3. Record your highest notes. Now that you’ve located your highest notes, write them down in scientific pitch notation. Again, you want to track the highest notes you can reach without straining. Some of these notes may not sound wonderful before you’ve given them more practice, but include them as long as you can reach them comfortably.
    • For example, if your highest note in your normal voice is the fourth ascending F on the keyboard, then you would write down F4 and so on.

Identifying and Classifying Your Range

  1. Identify your range and tessitura. You should now have four notes, two low and two high, written down in scientific pitch notation. Arrange them from lowest to highest. Put parentheses around the lowest and highest pitches and a dash in between the middle two. This notation expresses your full vocal range.
    • For instance, if your collection of numbers reads D2, G2, F4, and B4, the correct notation for your range would read: (D2)G2-F4(B4).
    • The outer two notes in parentheses represent your full range, that is, all the notes that your body is capable of producing.
    • The two middle pitches (such as, “G2-F4” in the above example) represent your “tessitura,” that is, the range in which you can most comfortably sing using your normal voice. This is helpful to know when you are selecting the appropriate voice type for singing music.
  2. Count the notes between your lowest and highest notes. Using a keyboard, count the notes between the lowest note you could sing and the highest.
    • Do not include include the sharps and flats (black keys) in your count.
  3. Calculate the octaves in your range. Every eight notes is one octave. A to A, for instance, is an octave. However, the last A will also count as the start of the next octave. You can, therefore, determine the number of octaves in your vocal range by counting the total number of notes between your highest and lowest pitches as sets of seven.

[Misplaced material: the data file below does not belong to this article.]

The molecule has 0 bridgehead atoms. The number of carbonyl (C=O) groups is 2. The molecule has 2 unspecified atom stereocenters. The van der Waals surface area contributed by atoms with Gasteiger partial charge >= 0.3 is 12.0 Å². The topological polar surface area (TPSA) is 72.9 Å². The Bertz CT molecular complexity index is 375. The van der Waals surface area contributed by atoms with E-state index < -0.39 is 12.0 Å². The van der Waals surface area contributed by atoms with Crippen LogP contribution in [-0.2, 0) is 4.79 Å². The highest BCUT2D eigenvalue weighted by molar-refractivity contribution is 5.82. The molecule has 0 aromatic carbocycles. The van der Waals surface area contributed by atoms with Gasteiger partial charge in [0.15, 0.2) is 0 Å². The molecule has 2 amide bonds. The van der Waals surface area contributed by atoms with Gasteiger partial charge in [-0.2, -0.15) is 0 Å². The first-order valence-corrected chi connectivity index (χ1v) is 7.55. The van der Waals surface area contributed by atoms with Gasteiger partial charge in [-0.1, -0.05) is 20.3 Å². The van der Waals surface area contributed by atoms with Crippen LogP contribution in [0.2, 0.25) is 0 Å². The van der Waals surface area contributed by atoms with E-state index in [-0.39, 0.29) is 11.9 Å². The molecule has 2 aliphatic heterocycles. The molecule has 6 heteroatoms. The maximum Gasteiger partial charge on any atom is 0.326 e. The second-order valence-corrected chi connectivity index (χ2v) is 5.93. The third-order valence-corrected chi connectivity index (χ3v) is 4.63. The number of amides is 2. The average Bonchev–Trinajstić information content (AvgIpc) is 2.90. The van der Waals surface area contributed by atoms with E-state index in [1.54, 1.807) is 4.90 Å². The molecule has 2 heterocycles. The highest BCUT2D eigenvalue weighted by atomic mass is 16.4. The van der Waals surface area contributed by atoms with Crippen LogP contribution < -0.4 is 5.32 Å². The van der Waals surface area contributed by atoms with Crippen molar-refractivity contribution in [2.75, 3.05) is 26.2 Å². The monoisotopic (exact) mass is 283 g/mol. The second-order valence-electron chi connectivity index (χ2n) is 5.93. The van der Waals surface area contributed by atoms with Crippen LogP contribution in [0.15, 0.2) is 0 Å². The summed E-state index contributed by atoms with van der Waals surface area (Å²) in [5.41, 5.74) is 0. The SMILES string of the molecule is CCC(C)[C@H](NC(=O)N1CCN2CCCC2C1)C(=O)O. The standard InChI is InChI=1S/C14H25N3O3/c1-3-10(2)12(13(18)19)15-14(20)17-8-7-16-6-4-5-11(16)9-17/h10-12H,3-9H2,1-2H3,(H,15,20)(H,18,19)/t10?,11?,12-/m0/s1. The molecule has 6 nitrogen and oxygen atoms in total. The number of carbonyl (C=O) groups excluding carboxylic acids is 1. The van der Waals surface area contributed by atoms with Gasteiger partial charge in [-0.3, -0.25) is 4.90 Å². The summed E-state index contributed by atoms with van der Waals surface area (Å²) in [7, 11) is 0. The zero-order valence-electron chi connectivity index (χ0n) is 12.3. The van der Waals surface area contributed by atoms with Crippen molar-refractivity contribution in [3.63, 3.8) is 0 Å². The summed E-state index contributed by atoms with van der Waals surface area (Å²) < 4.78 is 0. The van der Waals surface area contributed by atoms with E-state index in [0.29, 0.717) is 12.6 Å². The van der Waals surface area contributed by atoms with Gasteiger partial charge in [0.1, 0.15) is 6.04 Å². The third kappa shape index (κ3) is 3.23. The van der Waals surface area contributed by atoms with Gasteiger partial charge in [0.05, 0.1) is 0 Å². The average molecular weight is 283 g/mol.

• For example, if your lowest note was E2 and your highest note was E4, then you have a range of two octaves.
  4. Include the partial octaves as well. It’s normal, for example, for someone to have a range of 1.5 octaves in full voice. The reason for the half is because the person could only comfortably sing three or four notes in the next octave.
  5. Translate your vocal range into a voice type. Now that you have your vocal range written down using scientific pitch notation, you can use it to determine your vocal classification. Each voice type has an associated range; find which type aligns your full range.
    • The typical ranges for each voice type are as follows: soprano B3-G6, mezzo-soprano G3-A5, alto E3-F5, countertenor G3-C6, tenor C3-B4, baritone G2-G4, bass D2-E4.
    • Your range may not fit perfectly into these standard ranges. Choose the one that fits closest.
    • If your full range does not seem to fit obviously into a single voice type, use your tessitura instead to see which type it most closely aligns with. You want to pick the voice type in which you will be most comfortable singing.
    • So, if you, for instance, have a range of (D2)G2-F4(A4), you would most likely be a baritone, the most common voice type for men.

Vocal Range Basics

  1. Learn about voice-type classifications. Many people have heard the terms soprano, tenor, or bass, but may not know exactly what they mean. In opera, voices are another instrument that must reach particular notes on demand, just like a violin or flute. Consequently, range classifications were developed to help identify voice types, which made it easier to cast opera singers for specific parts.
    • While most people aren’t trying out for opera these days, being aware of your voice type helps you be more aware of the notes you can reach when performing other types of music, either solo or in choirs. Informally, it can even help you figure out which songs you can effectively cover when singing karaoke.
    • The different voice types descending from highest to lowest are: soprano, mezzo-soprano, alto, countertenor, tenor, baritone, and bass. Each type has a typical associated vocal range.
  2. Figure out how to distinguish between vocal registers. You can divide range classifications into categories based on their respective vocal registers. Each register has a distinct timbre and is produced by a different action of your vocal cords. Accurately assessing your vocal range requires investigating the breadth of more than one type of vocal register, primarily those of your “modal” and “head” voices, and, in special cases, those of your “fry” and “whistle” voices.